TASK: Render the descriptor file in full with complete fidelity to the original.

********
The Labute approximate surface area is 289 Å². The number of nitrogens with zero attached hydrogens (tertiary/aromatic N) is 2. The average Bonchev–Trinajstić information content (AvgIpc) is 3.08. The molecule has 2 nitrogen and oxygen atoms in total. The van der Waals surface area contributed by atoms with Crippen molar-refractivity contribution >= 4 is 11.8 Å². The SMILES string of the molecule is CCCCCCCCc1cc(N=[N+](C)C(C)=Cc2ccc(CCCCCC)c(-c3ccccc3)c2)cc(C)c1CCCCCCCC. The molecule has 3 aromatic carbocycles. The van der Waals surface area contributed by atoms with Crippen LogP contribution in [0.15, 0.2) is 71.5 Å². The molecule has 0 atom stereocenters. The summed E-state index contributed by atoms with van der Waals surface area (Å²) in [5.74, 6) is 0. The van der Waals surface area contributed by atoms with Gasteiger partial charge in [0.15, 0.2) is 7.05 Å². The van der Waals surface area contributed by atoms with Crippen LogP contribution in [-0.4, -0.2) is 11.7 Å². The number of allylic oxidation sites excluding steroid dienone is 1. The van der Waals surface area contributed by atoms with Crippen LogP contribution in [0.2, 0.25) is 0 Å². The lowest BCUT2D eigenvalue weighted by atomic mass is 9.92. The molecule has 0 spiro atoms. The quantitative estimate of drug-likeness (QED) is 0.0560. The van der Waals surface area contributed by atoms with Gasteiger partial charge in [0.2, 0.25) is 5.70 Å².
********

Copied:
The Labute approximate surface area is 289 Å². The number of nitrogens with zero attached hydrogens (tertiary/aromatic N) is 2. The average Bonchev–Trinajstić information content (AvgIpc) is 3.08. The molecule has 2 nitrogen and oxygen atoms in total. The van der Waals surface area contributed by atoms with Crippen molar-refractivity contribution >= 4 is 11.8 Å². The SMILES string of the molecule is CCCCCCCCc1cc(N=[N+](C)C(C)=Cc2ccc(CCCCCC)c(-c3ccccc3)c2)cc(C)c1CCCCCCCC. The molecule has 3 aromatic carbocycles. The van der Waals surface area contributed by atoms with Crippen LogP contribution in [0.15, 0.2) is 71.5 Å². The molecule has 0 atom stereocenters. The summed E-state index contributed by atoms with van der Waals surface area (Å²) in [5.74, 6) is 0. The van der Waals surface area contributed by atoms with Gasteiger partial charge in [0.15, 0.2) is 7.05 Å². The van der Waals surface area contributed by atoms with Crippen LogP contribution in [-0.4, -0.2) is 11.7 Å². The number of allylic oxidation sites excluding steroid dienone is 1. The van der Waals surface area contributed by atoms with Crippen LogP contribution in [0.2, 0.25) is 0 Å². The lowest BCUT2D eigenvalue weighted by atomic mass is 9.92. The molecule has 0 spiro atoms. The quantitative estimate of drug-likeness (QED) is 0.0560. The van der Waals surface area contributed by atoms with Gasteiger partial charge in [0.2, 0.25) is 5.70 Å².